Ghostbusters: Afterlife held up well in second with $24.2 million, a bit shy of my $27 million prediction. The two-week total is $87 million as it looks to hit $100 million in the coming days.

Adult crowds finally turned up for something and they went gaga for House of Gucci. The Ridley Scott pic fashioned a third place showing with $14.2 million from Friday to Sunday and $22 million since Wednesday. That tops my estimates of $12.3 million and $19.8 million.

Eternals was fourth with $7.9 million. My guess? $7.9 million! The MCU adventure stands at $150 million.

The reboot Resident Evil: Welcome to Raccoon City was badgered at the box office with just $5.3 million for the weekend and $8.8 million for the five-day. That falls well under my takes of $7.7 million and $11.7 million.

Holdovers outside the top five also couldn’t match my projections. Clifford the Big Red Dog was sixth at $5 million (I said $6.9 million). Total is $43 million. Will Smith’s Oscar hopeful King Richard is a bonafide disappointment theatrically. I thought it might have a meager decline in its sophomore outing, but it earned $3.2 million for seventh place. I said $4.8 million and the ten-day tally is a mere $11 million.

And that does it for now, folks! Until next time…

The Humans Review

You may not leave The Humans loving the time you spent with them, but there could certainly be glimpses of intimate recognition with the Blake’s. The sextet is gathered in the shabby and sparsely decorated Chinatown duplex of Brigid (Beanie Feldstein) and her boyfriend Richard (Steven Yeun). Visiting from Scranton for Thanksgiving are parents Erik (Richard Jenkins) and Deirdre (Jayne Houdyshell) along with the dementia addled matriarch Momo (June Squibb). The other daughter is Aimee (Amy Schumer), suffering from her own disease and a breakup that she’s not over.

Adapting his own Tony award winning play, Stephen Karam’s afternoon with this brood starts awkwardly like many Turkey Day gatherings. Erik complains about finances and sneaks off to corners of the apartment to check the score of the Detroit Lions game. That’s one sign something could be off as no one outside of the Motor City truly cares about that. Deirdre drops hints that Brigid and Richard should tie the knot while Dad insists their new abode needs a serious caulk. Aimee’s intestinal challenges keeps her frequently confined to the creaky second floor bathroom while surfing her ex-girlfriend’s social media. And, of course, too many alcoholic beverages are imbibed.

There’s a lot of chatter in The Humans about the significant life stuff occurring inside and outside the dingy walls. It’s also done with a pitch black humor that seems appropriate given a family’s familiarity with one another. There are sly digs about Deirdre’s weight and questionable email abilities, Brigid’s career mishaps, and Momo’s near catatonic state. Richard is the relative bystander trying to keep the meal timed. He seems more comfortable admitting past depression while the Blake’s stoic Midwestern background prevents that sort of forthrightness.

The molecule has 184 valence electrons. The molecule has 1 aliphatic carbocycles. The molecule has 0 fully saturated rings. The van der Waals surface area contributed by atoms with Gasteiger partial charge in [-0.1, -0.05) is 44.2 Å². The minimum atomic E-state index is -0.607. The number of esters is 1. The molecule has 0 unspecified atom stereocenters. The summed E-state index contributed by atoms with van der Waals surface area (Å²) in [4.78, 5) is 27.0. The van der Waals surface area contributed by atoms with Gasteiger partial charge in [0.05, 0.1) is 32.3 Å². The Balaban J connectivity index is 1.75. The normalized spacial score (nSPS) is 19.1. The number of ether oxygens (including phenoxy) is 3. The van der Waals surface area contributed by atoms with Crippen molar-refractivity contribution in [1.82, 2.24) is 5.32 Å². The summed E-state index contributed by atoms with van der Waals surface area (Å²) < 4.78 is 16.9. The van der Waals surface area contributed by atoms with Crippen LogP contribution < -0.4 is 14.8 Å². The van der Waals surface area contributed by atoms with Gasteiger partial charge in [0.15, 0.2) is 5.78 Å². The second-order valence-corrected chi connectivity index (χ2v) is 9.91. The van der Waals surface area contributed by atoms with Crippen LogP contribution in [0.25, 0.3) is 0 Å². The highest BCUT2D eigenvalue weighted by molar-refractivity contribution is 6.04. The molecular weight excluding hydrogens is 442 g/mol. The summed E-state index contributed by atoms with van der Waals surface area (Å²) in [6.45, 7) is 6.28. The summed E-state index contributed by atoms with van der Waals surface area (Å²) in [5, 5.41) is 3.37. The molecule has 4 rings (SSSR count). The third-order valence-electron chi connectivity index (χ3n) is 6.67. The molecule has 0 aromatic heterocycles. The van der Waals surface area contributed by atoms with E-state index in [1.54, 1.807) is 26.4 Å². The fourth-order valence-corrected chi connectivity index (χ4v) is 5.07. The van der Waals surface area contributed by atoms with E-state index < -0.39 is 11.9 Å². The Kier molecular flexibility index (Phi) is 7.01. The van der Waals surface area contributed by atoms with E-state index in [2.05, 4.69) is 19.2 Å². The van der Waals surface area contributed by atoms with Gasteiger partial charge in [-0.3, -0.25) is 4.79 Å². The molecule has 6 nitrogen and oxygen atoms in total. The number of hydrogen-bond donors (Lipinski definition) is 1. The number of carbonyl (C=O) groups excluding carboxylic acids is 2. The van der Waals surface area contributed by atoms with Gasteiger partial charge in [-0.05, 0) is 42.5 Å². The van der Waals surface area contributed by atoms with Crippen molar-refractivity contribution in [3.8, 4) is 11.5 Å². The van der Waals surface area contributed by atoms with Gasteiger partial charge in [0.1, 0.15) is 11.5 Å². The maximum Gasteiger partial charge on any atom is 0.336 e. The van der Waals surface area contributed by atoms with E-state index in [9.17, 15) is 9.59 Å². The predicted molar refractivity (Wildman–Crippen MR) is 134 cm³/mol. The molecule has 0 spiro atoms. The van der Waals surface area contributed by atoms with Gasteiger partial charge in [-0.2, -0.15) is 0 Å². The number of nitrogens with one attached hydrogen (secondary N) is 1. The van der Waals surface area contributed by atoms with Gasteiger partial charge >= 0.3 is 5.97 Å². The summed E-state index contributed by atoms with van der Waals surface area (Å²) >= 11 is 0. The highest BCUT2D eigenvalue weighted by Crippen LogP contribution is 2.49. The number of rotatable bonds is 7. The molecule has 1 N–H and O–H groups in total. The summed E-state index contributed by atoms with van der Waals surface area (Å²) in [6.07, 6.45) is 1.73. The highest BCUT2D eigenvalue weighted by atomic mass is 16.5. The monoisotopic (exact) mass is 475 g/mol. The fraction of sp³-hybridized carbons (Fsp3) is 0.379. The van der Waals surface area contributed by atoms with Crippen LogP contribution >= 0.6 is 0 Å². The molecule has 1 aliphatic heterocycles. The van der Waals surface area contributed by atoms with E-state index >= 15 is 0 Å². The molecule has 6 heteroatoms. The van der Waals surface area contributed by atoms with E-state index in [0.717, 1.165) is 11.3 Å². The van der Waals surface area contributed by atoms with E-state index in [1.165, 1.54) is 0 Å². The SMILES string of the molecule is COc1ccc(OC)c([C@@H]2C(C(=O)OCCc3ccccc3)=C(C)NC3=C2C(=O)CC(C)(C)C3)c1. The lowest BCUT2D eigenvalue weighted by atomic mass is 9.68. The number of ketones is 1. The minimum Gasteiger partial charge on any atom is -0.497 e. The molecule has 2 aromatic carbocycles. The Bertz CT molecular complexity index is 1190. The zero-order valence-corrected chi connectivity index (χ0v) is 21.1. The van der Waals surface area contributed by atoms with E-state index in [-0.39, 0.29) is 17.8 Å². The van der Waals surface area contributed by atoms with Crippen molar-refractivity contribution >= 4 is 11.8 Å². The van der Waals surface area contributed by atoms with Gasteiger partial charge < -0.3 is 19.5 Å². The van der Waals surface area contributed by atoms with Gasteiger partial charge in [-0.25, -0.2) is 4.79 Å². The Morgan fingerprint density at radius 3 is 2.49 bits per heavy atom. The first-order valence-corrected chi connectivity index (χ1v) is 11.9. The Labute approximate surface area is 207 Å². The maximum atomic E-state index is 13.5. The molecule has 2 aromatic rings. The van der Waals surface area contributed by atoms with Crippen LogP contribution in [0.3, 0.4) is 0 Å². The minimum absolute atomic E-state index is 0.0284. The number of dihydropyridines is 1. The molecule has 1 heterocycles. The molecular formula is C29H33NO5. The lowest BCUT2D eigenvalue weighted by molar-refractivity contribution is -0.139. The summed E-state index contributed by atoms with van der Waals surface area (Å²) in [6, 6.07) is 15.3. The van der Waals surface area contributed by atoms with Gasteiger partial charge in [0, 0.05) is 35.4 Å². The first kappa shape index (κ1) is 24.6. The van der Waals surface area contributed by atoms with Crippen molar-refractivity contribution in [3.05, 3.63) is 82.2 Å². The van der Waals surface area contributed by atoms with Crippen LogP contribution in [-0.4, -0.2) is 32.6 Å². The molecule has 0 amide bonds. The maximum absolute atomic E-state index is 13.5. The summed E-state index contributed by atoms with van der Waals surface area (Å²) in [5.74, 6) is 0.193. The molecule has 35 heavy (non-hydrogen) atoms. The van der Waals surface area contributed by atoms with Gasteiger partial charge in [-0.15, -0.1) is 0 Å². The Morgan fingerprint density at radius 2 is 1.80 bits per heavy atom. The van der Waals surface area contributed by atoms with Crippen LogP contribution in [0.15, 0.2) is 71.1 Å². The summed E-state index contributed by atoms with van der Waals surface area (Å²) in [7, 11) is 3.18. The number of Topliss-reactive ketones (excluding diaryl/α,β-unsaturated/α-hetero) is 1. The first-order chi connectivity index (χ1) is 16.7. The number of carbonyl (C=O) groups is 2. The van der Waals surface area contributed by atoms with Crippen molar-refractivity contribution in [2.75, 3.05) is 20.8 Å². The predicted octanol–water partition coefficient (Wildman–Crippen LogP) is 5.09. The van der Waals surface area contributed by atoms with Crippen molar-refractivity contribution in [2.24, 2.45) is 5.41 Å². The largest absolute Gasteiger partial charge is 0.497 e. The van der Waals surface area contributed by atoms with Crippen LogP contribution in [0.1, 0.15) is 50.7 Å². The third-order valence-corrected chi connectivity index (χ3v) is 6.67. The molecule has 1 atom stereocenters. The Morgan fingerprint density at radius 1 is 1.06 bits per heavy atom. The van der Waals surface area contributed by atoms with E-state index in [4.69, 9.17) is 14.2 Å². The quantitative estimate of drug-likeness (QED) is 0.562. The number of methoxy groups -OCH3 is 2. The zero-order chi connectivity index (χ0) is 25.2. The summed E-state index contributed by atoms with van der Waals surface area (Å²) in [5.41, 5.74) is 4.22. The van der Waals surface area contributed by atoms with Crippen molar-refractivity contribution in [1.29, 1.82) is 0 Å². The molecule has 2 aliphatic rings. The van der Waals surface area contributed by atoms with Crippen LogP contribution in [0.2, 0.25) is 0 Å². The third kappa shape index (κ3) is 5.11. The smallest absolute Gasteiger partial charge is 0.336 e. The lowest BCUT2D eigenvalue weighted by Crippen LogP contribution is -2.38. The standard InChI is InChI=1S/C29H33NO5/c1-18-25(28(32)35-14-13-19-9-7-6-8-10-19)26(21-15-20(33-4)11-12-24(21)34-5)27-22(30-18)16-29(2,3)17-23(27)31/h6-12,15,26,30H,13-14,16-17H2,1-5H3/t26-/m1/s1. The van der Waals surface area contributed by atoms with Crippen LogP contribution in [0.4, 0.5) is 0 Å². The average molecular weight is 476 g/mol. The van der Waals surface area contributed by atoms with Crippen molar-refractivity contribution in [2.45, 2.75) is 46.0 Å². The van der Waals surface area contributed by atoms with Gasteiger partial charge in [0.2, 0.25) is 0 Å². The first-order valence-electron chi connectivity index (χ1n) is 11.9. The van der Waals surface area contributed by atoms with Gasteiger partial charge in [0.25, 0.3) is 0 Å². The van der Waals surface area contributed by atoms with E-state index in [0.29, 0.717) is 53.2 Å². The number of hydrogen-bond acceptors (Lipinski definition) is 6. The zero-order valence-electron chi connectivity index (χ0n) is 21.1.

The seventh character is the apartment. The sounds and looks of New York City living are on full display. The walls that threaten to close in on themselves. A city with famous landscapes, but the couple residing in it are given a drab interior courtyard view. Kudos are due to the sound technicians and production designers.

As more secrets are divulged as the day wears on, they aren’t portrayed as the seismic events that a more histrionic pic would treat them. That’s a bit ironic considering the source material. This is an event that will likely happen next year and Erik will still pretend to care what the Lions are doing. No one is truly enjoying themselves in The Humans. Watching the misery is made tolerable by the company of actors playing them. Jenkins and his trading between concerned dad, boozy philosopher, and snarky houseguest is compelling. Schumer is playing against type with supreme unconfident tendencies. Squibb’s fleeting moment of clarity is both a triumphant and sad highlight. The let’s get through this hug that Feldstein and Yeun’s new couple share as the dour festivities kick off may produce a knowing smile.

That all said, I’m not sure The Humans would be nearly as worthwhile if not for Houdyshell. She is the lone holdover from Broadway and she’s magnificent and heartbreaking. The insults thrown Deirdre’s way are subtle much of the day. They are not so subtle when said by her family members when they think she’s out of earshot (something almost impossible in this setting). I wanted to hug her. That’s partly due to the slights she suffers, but I think I wanted to embrace the actress too for her terrific performance.

*** (out of four)